sprinkle: an undergraduate journal of feminist and queer studies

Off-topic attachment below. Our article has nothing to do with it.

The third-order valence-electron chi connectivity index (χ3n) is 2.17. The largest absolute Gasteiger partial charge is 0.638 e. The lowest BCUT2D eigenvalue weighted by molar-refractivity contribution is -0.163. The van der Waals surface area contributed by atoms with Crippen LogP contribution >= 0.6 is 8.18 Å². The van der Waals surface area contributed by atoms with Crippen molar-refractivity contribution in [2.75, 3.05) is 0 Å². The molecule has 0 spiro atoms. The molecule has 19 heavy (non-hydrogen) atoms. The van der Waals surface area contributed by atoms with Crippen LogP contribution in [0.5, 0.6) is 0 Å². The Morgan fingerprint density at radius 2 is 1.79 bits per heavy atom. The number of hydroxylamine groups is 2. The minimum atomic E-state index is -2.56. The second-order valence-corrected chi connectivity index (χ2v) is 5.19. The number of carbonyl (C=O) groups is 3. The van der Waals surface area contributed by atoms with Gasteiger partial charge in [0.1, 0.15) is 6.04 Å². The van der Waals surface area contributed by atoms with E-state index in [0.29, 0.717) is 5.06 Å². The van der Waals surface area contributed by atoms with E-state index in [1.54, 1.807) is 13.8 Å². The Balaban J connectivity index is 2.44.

Mestizx Latinx peoples, being of both white and Indigenous heritage, are colonized peoples on colonized lands living under the settlers’ systems of white supremacy, cisheteropatriarchy, and capitalism. Mestizx Latinx people have made various attempts to reckon with this colonized status and define an anti-colonial, liberatory way forward for ourselves. This essay explores the contemporary context of Mestizx peoples in the United States, positioning our history within the broader story of settler colonialism. It investigates our disconnection from our ancestral lands and traditions, arguing that Mestizx Latinx people have formed new attachments to places on these colonized lands via the hood and that these attachments are nevertheless an incomplete framework for understanding if they do not deal with Mestizx Latinx peoples’ relationship with Indigenous peoples. This essay further argues that such a framework is still incomplete if it does not involve healing from the settler system of cisheteropatriarchy and that facilitating this healing is the sacred charge of hood, queer and, transgender Mestizx Latinx people and hood feminists more broadly.

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